The evidence on human-to-human transmission is very spotty. The first report was on January 15, when a husband-and-wife pair became infected. Husband worked at the wet market that was the origin of this Coronavirus. He got sick first. Wife fell sick a couple of days later. Wife swore she never went to the wet market. It could be human-to-human transmission, but it could also be that the husband brought something infected back home to share with his wife. So it was jotted down as a “maybe”.

    Conclusive evidence of human-to-human transmission came on January 20, when 13 people in Guangdong province tested positive. 11 went to Wuhan / came from Wuhan. 2 never went there but were the spouses of those who went. So this was the first confirmation of human-to-human transmission in family clusters.

    Same day, a dozen neurosurgeons and nurses operated on a scheduled open-cranial brain surgery on an elderly patient in Wuhan. Intubation and whatnot. Patient was asymptomatic before the surgery, developed a fever after. More neurosurgeons rushed in to figure out what happened. And then, tested positive for Coronavirus. Bam, practically everybody in the surgery theater, a dozen of them, all got it. So now you have evidence that medical staff are particularly vulnerable, because they are exposed to aerosol and they have to do those intubation stuff.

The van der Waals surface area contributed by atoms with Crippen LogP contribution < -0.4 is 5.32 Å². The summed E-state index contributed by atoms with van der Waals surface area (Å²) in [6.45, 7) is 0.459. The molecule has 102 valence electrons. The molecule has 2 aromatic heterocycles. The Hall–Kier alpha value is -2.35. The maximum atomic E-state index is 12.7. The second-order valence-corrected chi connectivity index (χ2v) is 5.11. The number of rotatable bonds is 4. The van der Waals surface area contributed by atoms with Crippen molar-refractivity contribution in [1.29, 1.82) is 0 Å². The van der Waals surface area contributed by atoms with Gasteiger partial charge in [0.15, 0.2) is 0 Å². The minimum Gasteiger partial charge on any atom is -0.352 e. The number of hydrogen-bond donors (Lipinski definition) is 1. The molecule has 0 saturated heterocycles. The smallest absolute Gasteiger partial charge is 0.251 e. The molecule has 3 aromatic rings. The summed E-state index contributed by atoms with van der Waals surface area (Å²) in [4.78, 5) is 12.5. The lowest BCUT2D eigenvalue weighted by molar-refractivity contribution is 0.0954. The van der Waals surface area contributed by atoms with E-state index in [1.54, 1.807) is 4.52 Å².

But then, you have that guy in Japan. Guy became feverish in Wuhan on 1/3. Took a 3-hour flight to Japan on 1/6. Admitted to the hospital on 1/10. Recovered and discharged on 1/15. Met with hundreds of people, and scooped up with ~ 300 people for a 3 hour flight. That was 2 weeks ago so the incubation period is well-past. Nobody else got it.

    And what about the US case? 12+ hour flight from Wuhan to the US with 300+ people. Closed air circulation. Nobody else got it. Same with the case in South Korea and in Thailand.

    Compare this with measles. You’ll get measles if you just walk through a room where there was a measles patient who left the room 20 minutes before you come in. Or the seasonal flu. One kid gets it in class, half of the class goes down with him.

    Back to China. Almost all positive cases are either in Wuhan, or on people who went to / came from Wuhan. To me, this specificity to Wuhan is an indication that this viral pneumonia is not very contagious, at least so far, because Wuhan is a major transit hub with a quarter million people going in-and-out DAILY. If this is very contagious, you’d have secondary centers of infection all over the place by now. But nothing so far. The Chinese authority just announced that the whole city of 10 million people are under quarantine. This maybe the best thing to do. Average incubation time for this virus is 7 days. Say you want to be on the safe side and call it 14 days. Say you have some”leakage” and double that. Some secondary but no third or fourth generation. Give it a month, you’ll be able to chute all infected individuals to isolation/treatment and clear the rest. Do this on 10 million people will be challenging, but a country like China, with its massive infrastructure and medical / public health resources, it’s manageable.

    Right now, we just don’t have enough information right now to come to a conclusion. If human-to-human transmission is so inefficient, how did all these cases come about? Are people still eating wild bat soup or something (i.e., active source in Wuhan)? Also how fast is the virus mutating in human hosts